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question related to hash

by viktor (Acolyte)
on Jun 24, 2011 at 10:18 UTC ( #911222=perlquestion: print w/ replies, xml ) Need Help??
viktor has asked for the wisdom of the Perl Monks concerning the following question:

I have a hash table like this rat=>"acggghhh" mat=>"dhhdhdhdh" rat=>"fhhfjfjj" rat=>"dggdgdgdg" I want to take this into a hash and wants my same key to contain the different values together (e.g. rat=acggghhhfhhfjfjjdggdgdgdg mat=dhhdhdhdh) how can i do these I wrote the code but it is not working

#!/usr/bin/perl -w use strict; my ($key,$value); my %hash=(rat=>"acggghhh", mat=>"dhhdhdhdh", rat=>"fhhfjfjj", rat=>"dggdgdgdg"); while(($key,$value)=each %hash){ print "$key and $value \n"; }

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Re: question related to hash
by choroba (Abbot) on Jun 24, 2011 at 10:29 UTC
    In Perl's hashes, keys mush be unique. When you define the hash, each repeated key just overwrites the older value. In the real situation, you are probably getting the keys and values from something else than the source code itself, so you can concatenate the values:
    while (get_tuple($key,$value)) { $hash{$key} .= $value; }
      #!/usr/bin/perl -- use strict; use warnings; use List::Tuples qw' tuples '; Main( @ARGV ); exit( 0 ); sub Main { my %hash ; for my $tuple ( tuples [2] => rat => "acggghhh", mat => "dhhdhdhdh", rat => "fhhfjfjj", rat => "dggdgdgdg" ) { $hash{ $tuple->[0] } .= $tuple->[1]; } while ( my( $key, $value ) = each %hash ) { print "$key and $value \n"; } } __END__ rat and acggghhhfhhfjfjjdggdgdgdg mat and dhhdhdhdh
Re: question related to hash
by Anonymous Monk on Jun 24, 2011 at 10:29 UTC
    I perltidyd your program
    #!/usr/bin/perl -w use strict; my ( $key, $value ); my %hash = ( rat => "acggghhh", mat => "dhhdhdhdh", rat => "fhhfjfjj", rat => "dggdgdgdg" ); while ( ( $key, $value ) = each %hash ) { print "$key and $value \n"; }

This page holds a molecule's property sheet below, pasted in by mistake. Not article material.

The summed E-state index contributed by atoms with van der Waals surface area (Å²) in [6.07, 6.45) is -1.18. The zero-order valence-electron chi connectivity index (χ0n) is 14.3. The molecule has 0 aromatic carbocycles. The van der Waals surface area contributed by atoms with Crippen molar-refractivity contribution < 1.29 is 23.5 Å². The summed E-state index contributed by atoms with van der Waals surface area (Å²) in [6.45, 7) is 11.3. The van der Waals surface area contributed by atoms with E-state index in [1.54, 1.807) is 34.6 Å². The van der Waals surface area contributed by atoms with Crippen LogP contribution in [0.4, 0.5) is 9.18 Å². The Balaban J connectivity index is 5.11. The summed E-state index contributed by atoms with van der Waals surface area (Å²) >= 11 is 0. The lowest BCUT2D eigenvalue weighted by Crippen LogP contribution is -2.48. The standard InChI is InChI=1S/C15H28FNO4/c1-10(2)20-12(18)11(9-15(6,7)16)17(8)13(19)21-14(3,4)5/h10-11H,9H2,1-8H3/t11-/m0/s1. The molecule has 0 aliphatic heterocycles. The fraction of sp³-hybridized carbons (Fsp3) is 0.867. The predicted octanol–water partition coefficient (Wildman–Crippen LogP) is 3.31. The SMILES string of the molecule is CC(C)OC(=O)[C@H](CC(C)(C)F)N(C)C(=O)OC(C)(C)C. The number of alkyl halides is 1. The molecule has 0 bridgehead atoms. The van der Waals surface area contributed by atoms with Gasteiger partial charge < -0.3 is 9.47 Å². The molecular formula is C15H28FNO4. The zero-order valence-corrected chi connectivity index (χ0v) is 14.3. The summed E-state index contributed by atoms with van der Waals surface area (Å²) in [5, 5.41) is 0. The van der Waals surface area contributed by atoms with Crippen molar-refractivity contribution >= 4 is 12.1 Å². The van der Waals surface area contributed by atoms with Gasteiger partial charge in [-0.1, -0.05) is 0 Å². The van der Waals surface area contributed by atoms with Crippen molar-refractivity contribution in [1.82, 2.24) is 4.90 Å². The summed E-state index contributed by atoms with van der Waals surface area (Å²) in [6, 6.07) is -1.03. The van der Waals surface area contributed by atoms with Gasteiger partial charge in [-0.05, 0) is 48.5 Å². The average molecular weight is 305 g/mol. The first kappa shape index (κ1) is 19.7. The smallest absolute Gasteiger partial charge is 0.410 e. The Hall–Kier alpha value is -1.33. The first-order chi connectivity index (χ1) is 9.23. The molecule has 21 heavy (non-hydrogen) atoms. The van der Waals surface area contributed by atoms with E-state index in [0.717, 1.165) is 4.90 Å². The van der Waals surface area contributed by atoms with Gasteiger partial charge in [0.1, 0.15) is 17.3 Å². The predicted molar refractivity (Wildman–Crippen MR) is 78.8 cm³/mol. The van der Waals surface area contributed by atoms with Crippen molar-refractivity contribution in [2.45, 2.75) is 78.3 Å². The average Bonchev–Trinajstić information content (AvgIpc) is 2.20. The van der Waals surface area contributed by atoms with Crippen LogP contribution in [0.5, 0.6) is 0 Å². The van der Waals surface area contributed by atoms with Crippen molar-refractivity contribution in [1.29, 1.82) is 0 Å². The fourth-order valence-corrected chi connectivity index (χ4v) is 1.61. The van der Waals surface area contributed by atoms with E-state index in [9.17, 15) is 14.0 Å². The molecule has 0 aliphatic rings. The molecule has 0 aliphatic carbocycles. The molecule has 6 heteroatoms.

is equivalent to
    #!/usr/bin/perl -w use strict; my ( $key, $value ); my %hash = ( rat => "acggghhh", mat => "dhhdhdhdh", ); $hash{rat} = "fhhfjfjj"; $hash{rat} = "dggdgdgdg"; while ( ( $key, $value ) = each %hash ) { print "$key and $value \n"; }
    That is how hash assignment works, duplicate keys overwrite the value. If you want to append to rat, you might write
    $hash{rat} .= "fhhfjfjj"; $hash{rat} .= "dggdgdgdg";
      Hash keys have to be unique, but you can use something like this:
      #!/usr/bin/perl use strict; use warnings; my %hash=( rat=> [ "acggghhh", "fhhfjfjj", "dggdgdgdg" ], mat=> [ "dhhdhdhdh" ] ); foreach my $key (keys %hash) { print $key, "=", @{ $hash{$key} }, "\n"; }
Re: question related to hash
by johngg (Abbot) on Jun 24, 2011 at 15:50 UTC

    You could initialise your key/value pairs as an array before transforming into a hash using splice and concatenation in a while loop.

    knoppix@Microknoppix:~$ perl -Mstrict -MData::Dumper -e ' > use warnings; > > my @keysAndValues = qw{ > rat acggghhh > mat dhhdhdhdh > rat fhhfjfjj > rat dggdgdgdg > }; > my %hash; > while ( my( $key, $value ) = splice @keysAndValues, 0, 2 ) > { > $hash{ $key } .= $value; > } > print Data::Dumper->Dumpxs( [ \ %hash ], [ qw{ *hash } ] );' %hash = ( 'rat' => 'acggghhhfhhfjfjjdggdgdgdg', 'mat' => 'dhhdhdhdh' ); knoppix@Microknoppix:~$

    I hope this is helpful.

    Cheers,

    JohnGG

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